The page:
The Man Who Saved Two Million Children

Blood Cells

When James Harrison, from Australia, first started giving blood about 56 years ago, he never thought he would end up saving the lives of over 2 million children. Harrison made a pledge to become a donor at the age of 14, after undergoing major chest surgery, in which he himself needed 13 litres of blood. “I was in the hospital for three months,” he said. “The blood that I received saved my life, so I made a pledge to begin giving blood when I turned 18.” Harrison has been giving blood about every two weeks every since.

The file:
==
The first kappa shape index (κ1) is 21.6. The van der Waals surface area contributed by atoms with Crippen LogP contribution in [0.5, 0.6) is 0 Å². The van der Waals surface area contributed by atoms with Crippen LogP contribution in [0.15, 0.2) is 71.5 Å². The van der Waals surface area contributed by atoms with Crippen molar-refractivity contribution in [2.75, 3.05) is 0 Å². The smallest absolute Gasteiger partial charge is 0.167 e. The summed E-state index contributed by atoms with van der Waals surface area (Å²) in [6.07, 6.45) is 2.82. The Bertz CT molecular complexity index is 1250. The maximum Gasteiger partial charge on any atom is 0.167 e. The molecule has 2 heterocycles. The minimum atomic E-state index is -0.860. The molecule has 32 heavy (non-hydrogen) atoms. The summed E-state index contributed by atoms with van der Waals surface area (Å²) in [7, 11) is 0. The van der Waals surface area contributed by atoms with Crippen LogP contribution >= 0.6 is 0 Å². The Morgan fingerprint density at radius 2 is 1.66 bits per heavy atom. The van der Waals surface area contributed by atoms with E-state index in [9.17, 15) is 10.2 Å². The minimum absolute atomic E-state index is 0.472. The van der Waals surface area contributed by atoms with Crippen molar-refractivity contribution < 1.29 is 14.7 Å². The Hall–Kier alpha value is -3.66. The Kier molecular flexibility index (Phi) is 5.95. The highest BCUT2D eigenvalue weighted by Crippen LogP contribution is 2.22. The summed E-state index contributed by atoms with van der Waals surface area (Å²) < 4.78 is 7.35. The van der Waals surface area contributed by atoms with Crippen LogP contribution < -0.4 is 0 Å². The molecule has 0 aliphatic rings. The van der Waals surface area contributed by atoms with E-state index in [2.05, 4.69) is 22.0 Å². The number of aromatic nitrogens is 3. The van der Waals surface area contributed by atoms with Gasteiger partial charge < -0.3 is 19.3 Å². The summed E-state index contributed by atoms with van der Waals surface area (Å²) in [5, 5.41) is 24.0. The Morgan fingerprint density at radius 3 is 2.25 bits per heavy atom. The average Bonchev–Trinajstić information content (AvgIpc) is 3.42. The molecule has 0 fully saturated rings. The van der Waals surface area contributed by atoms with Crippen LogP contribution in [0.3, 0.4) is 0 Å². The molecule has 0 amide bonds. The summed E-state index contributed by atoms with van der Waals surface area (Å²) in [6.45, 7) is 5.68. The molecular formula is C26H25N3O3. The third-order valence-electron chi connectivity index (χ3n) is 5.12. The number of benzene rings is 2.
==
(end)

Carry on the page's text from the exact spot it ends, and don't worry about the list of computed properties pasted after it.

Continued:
Just after he started donating blood, it was found that James has a rare and life-saving antibody in his plasma that stops babies dying from Rhesus disease, a form of severe anemia that makes a baby’s blood incompatible with that of their mother’s, typically leading to death or severe brain damage. Other newborns suffered permanent brain damage because of the condition. At the time, thousands of babies in Australia were dying each year of Rhesus disease. James, now known worldwide as “the man with the golden arm”, is grateful that the gift of his blood led to the development of a vaccine called Anti-D.

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